“When people say publishing is a business–actually it’s not quite a business. It’s part gambling and part arts and crafts, with a business component. It’s not like any other business, and that’s why when standard businessmen go into publishing and think, ‘Right, I’m going to clean this up, rationalize it and make it work like a real business,’ two years later you find they’re bald because they’ve torn out all their hair. And then you say to them, ‘It’s not like selling beer. It’s not like selling a case of this and a case of that and doing a campaign that works for all of the beer.’ You’re selling one book–not even one author any more. Those days are gone, when you sold, let’s say, ‘Graham Greene’ almost like a brand. You’re selling one book, and each copy of that book has to be bought by one reader and each reading of that book is by one unique individual. It’s very specific.”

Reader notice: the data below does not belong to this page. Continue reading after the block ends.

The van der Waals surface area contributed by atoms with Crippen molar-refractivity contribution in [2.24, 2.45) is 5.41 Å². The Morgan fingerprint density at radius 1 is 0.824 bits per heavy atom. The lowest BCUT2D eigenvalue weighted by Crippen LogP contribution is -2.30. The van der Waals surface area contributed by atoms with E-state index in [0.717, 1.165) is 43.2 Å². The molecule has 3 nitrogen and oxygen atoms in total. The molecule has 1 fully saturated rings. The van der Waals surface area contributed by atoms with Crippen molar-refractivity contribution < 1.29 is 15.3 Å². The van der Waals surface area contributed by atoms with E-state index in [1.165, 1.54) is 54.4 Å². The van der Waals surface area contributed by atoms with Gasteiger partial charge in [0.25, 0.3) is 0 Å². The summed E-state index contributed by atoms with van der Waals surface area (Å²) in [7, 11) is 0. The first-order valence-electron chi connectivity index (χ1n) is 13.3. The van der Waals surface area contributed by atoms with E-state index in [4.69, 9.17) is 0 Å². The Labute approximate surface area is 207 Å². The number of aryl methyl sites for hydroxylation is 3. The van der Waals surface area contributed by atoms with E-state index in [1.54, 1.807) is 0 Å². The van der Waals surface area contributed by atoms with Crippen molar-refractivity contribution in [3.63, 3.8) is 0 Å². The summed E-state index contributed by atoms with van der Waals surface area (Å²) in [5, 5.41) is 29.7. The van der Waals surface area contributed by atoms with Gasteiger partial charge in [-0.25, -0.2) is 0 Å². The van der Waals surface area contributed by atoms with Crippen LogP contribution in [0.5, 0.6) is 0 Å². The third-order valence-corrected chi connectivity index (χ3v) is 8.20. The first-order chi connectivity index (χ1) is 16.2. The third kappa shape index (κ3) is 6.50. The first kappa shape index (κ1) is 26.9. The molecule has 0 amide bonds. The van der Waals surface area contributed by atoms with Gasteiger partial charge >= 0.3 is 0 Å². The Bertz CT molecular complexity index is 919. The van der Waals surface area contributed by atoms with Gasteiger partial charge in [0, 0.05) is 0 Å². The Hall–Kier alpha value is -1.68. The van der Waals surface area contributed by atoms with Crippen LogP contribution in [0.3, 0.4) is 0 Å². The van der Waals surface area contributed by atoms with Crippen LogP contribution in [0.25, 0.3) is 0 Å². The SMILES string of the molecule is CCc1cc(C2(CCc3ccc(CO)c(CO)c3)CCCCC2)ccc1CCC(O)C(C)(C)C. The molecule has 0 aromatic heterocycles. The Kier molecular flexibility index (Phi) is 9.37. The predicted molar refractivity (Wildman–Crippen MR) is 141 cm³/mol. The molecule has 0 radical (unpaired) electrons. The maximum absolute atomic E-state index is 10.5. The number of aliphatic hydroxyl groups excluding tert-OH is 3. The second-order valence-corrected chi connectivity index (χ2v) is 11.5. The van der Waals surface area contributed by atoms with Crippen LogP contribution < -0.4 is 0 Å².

We feel that one of our book’s greatest contributions to the morass of writer’s guides is our chapter on social media, aka chapter 2. We interviewed everyone one from Sree Sreenivasan (professor of journalism at Columbia University) to Margaret Atwood to Neil Gaiman (with whom there is an interview over Twitter) and many other social media geeks. The result is a hefty chapter on how to make social media work for you as a writer and author. Check it by clicking here.